(I’m going to start running some of the greatest hits from my old blog here. Inspired by Jon Wurster’s heartwarming Facebook post about seeing REM as a teenager, and then getting to play with Peter Buck in Minus Five, I present to you…well, not quite as heartwarming a story. Originally posted September 26, 2007.)
“Can’t Get There From Here”
“Wasting Time, Sitting Still”
“Flash Back to 1983; Chronic Town Was The First EP”
“…And There Stands R.E.M.”
It was the fall of 1983. I was suffering through my senior year of high school, impatient for college to begin. My parents had just announced their plans to divorce – a relief, honestly, as both of them were far happier apart. One of the reasons for the divorce was my dad’s chronic inability to keep a job. He’d had several over the past few years, and now he was working as a desk clerk at the East Brunswick, NJ Ramada Inn. I cannot imagine how my father, by no means a people person, managed to do this job, but he did manage to keep it for awhile.
One afternoon, Dad called me from his post. He knew I was into this new wave stuff: had I heard of this band that had just loaded into the hotel? A band called R.E.M.?
Had I heard of them? Uh, yeah, the name rang a bell. R.E.M. was absolutely my favorite band in the world. I’d been spinning Chronic Town and Murmur incessantly that whole year. And I knew they were playing at Rutgers University that night – I’d heard about it on the radio and just assumed I couldn’t go. I relayed all of this to my dad. I guess he told their road manager – it had to be either Jefferson Holt or Bertis Downs – that his son was a big fan. And the road manager offered to put me on the guest list for that night’s show.
When my dad called me back to tell me this, I was beside myself. I could see R.E.M.! For free!! When my mom came home, I asked her if she could drive me – I only had my learner’s permit – and she flat out refused. She’d had a hard day, she said, and the last thing she wanted was to drive all the way back to Rutgers, where she’d just worked all day, and then drive back again to pick me up. (She was not the kind of mom to attend rock shows. In 1983, it was all still “punk rock” to our elders.) Dad couldn’t drive me since he was at work, and I had no friends with cars that I could call on short notice.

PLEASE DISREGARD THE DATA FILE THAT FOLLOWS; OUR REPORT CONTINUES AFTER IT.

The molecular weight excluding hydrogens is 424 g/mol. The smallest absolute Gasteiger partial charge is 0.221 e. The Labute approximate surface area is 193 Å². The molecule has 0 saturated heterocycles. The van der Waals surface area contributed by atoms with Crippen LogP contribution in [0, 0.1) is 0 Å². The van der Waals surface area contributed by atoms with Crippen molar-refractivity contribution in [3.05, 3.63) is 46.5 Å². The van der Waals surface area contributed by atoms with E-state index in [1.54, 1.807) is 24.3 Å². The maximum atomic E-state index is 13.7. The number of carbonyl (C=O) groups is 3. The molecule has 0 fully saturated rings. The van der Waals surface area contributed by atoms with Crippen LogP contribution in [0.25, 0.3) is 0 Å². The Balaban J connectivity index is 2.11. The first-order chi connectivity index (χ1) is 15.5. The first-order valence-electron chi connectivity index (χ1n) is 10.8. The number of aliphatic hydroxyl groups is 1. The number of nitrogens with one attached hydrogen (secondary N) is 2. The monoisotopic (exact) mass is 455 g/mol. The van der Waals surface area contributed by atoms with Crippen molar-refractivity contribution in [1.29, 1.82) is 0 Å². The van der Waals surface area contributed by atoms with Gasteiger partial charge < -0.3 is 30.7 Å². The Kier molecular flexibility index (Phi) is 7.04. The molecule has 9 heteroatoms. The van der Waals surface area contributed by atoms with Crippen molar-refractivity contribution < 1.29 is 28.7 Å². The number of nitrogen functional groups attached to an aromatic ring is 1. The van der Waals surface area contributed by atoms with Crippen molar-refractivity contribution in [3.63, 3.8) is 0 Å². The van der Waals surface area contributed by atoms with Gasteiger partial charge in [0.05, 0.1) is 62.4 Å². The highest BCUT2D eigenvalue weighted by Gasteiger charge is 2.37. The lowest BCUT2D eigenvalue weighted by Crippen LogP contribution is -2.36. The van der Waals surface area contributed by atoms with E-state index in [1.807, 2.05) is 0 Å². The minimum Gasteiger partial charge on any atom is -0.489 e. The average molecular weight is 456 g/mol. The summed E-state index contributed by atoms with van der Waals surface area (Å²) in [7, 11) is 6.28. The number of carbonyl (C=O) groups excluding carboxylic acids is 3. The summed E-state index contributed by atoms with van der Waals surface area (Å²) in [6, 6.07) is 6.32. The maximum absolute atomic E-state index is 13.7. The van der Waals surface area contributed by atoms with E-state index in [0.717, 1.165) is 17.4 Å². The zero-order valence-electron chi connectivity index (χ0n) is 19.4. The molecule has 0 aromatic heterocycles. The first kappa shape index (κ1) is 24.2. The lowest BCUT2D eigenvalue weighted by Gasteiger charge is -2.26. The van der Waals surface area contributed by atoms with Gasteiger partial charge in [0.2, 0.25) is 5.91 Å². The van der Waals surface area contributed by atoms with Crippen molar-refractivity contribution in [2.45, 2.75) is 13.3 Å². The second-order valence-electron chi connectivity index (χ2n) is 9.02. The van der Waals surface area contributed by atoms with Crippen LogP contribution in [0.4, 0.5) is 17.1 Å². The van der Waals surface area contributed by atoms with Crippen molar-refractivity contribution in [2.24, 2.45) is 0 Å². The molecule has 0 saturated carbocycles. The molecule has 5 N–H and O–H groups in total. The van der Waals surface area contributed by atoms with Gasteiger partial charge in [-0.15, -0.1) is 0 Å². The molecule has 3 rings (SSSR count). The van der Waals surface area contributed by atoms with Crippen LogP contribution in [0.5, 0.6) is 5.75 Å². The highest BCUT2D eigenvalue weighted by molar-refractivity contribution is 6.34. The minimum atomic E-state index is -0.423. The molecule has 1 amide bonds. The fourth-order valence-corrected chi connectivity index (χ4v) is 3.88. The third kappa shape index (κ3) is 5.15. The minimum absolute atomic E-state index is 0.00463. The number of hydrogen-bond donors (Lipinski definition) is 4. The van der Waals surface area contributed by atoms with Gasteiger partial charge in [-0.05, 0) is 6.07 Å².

So I stayed home that night. Here is the set list from that night’s show. Note support by the original Let’s Active, whose afoot EP was another favorite of mine. And here is the room in which they played. It was a Hardees at the time. You can’t tell by the photo, but it’s a tiny room.
The next day, my dad brought home a present. It was a t-shirt signed by all four members of the band. In my world, this was like getting all the Beatles’ autographs. One of the band members wrote the following inscription:
FROM RUTGERS U
AND SEND ONE ALONG
TO HERBIE TOO
(“Herbie” was my dad.)
I wish I knew what happened to that shirt. I haven’t seen it since college. It was too small for me to wear, but I can’t imagine I’d actually throw it out. It must have inadvertently ended up in a Salvation Army giveaway pile. Maybe a roommate or dorm visitor stole it. Who knows?
You know what? It literally still hurts that I didn’t get to go. I know it’s irrational. I’ve actually asked my mom – recently, like in the last couple of years – what the deal was. She doesn’t even remember it happening. Perhaps she was preoccupied with the divorce; maybe she was annoyed that my dad had set this up without telling her. All I know is that I still feel cheated as I sit here, a grown man with children of my own and a budding career in the law.
It wasn’t a completely unhappy ending. R.E.M. came back to Rutgers in 1985 and played outdoors at the same student center. It’s the best show I’ve ever seen, and probably always will be at this point. Let’s Active returned in 1986 with a new lineup. After a few songs (and a fine Winter Hours opening set), Mitch Easter stepped up to the mic and reminisced, “The last time we played here, it was at Hardees.” Ouch. Well, at least I finally got to see them.
Coming up (someday): the time I was too scared to see Black Flag play a roller skating rink near my house.